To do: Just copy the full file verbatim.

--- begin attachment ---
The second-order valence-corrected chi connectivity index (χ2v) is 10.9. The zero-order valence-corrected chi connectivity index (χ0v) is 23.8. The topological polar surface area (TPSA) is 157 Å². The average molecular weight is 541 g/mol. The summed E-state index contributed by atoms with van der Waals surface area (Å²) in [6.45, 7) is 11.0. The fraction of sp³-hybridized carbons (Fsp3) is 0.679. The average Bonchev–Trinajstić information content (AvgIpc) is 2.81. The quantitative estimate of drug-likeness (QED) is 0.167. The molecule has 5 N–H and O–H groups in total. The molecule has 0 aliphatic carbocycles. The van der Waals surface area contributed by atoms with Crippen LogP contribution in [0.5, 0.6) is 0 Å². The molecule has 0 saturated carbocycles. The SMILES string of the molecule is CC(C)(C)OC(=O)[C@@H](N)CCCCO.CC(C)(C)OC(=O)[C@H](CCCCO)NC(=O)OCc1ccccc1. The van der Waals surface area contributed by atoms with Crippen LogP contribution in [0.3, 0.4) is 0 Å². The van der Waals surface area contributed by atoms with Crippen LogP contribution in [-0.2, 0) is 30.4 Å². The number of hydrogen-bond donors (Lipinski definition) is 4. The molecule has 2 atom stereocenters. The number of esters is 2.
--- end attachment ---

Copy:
The second-order valence-corrected chi connectivity index (χ2v) is 10.9. The zero-order valence-corrected chi connectivity index (χ0v) is 23.8. The topological polar surface area (TPSA) is 157 Å². The average molecular weight is 541 g/mol. The summed E-state index contributed by atoms with van der Waals surface area (Å²) in [6.45, 7) is 11.0. The fraction of sp³-hybridized carbons (Fsp3) is 0.679. The average Bonchev–Trinajstić information content (AvgIpc) is 2.81. The quantitative estimate of drug-likeness (QED) is 0.167. The molecule has 5 N–H and O–H groups in total. The molecule has 0 aliphatic carbocycles. The van der Waals surface area contributed by atoms with Crippen LogP contribution in [0.5, 0.6) is 0 Å². The molecule has 0 saturated carbocycles. The SMILES string of the molecule is CC(C)(C)OC(=O)[C@@H](N)CCCCO.CC(C)(C)OC(=O)[C@H](CCCCO)NC(=O)OCc1ccccc1. The van der Waals surface area contributed by atoms with Crippen LogP contribution in [0.3, 0.4) is 0 Å². The van der Waals surface area contributed by atoms with Crippen LogP contribution in [-0.2, 0) is 30.4 Å². The number of hydrogen-bond donors (Lipinski definition) is 4. The molecule has 2 atom stereocenters. The number of esters is 2.